Some say that the media focuses on negative stories because that is what sells newspapers and attracts viewers. I disagree. I think the media focuses on negative stories because they have a very cynical view of life. They believe that success is an aberration, and life truly consists of groveling in the muck and mire to eke out a meager living.

I think that it is important to stay informed. But that does not require reliance on the mass media. The Internet provides an abundance of news sources. (But just because it is on the Internet does not mean that it is true.)

I get my information from many sources– the newspaper, radio, television, the Internet, and more. I do not accept what I read and hear uncritically– I integrate it with what I know to be true, what I observe, and with my knowledge of economics, philosophy, politics, and other subjects.

Much of what we hear in the media is motivated by an agenda. Much of what we hear is only half of the story. Keep that in mind the next time the media tells you that the world is coming to an end. Not all of it is.

Making it through tough economic times requires the same business principles as making it through good economic times– marketing, selling at the right price, cash flow management, and more. Do the right things– in good times and in bad– and good things will result.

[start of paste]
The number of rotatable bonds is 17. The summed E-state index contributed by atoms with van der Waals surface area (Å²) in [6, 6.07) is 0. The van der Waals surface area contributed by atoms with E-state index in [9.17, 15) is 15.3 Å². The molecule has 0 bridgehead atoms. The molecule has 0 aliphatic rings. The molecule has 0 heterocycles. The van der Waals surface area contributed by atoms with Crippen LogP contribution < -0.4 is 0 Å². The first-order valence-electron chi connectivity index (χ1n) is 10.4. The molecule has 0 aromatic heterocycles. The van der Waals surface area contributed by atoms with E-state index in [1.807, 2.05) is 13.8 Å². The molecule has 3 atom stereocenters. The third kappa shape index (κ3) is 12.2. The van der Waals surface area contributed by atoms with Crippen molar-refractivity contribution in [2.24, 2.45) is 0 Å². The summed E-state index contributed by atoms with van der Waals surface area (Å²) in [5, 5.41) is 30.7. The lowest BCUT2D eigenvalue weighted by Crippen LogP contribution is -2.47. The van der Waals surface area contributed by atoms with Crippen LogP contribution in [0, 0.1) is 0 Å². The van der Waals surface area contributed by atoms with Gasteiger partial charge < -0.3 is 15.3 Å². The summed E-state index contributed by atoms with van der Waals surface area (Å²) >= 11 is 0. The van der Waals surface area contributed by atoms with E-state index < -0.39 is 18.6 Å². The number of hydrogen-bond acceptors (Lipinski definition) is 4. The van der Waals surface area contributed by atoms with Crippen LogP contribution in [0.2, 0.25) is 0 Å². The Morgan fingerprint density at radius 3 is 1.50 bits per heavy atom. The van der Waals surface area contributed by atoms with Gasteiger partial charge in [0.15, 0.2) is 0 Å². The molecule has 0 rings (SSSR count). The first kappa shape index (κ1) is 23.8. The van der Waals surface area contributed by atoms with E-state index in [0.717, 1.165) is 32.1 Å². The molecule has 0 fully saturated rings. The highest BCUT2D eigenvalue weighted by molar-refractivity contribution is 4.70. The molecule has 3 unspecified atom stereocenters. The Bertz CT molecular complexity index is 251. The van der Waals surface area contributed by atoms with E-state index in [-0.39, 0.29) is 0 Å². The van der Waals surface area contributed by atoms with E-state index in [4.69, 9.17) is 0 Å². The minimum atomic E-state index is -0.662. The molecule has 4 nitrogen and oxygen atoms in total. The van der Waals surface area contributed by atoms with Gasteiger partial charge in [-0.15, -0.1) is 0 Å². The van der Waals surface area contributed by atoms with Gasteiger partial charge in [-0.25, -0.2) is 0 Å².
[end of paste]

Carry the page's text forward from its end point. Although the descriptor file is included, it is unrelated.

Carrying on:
Pursuing your passion

I have been asked why, if my systems are so successful, I bother with sharing them. Why don’t I simply keep the information to myself and build a painting dynasty? This is a legitimate question.

The implication of the question is that my systems aren’t all that great and I am just trying to make a quick buck. Given the proliferation of people on the Internet doing this, I am not offended.

I would like to emphasize that I do not advocate a particular system as much as I advocate systems. There are multiple ways to accomplish a desired result, and my way is not necessarily the best way for you. Your goals are different from mine. I use my systems as examples, which you should modify to fit your goals and circumstances.

Certainly I am trying to sell information. I have spent thousands of hours studying and developing systems. I have spent tens of thousands of dollars attending conferences, buying books and tapes, and obtaining training. The information I have is valuable.

A number of years ago I conducted several workshops for the Certified Contractors NetWork on systems development. I thoroughly enjoyed the experience and realized that training/ teaching/ coaching was an unrealized passion. That experience gave birth to Out of the

Over the past few years my interests have also changed. I no longer enjoy owning and operating a contracting business as much as I once did. As a result, I have scaled back my business so that it demands less of my time so that I can pursue other interests, such as consulting, writing, and real estate.

Unfortunately, many people have a passion that they never pursue. They promise that they will do so “someday” and that day never arrives. They lock themselves into a profession or career, and even if their interests change, refuse to reconsider. Life is too short to spend our working hours in a pursuit that we do not enjoy.

One of the great things about owning a business is that we can literally create a business that allows us to pursue our passion. That is what I have done, and will continue to do. You should do the same. You should pursue your passion. And just so you know, systems are the key to doing it.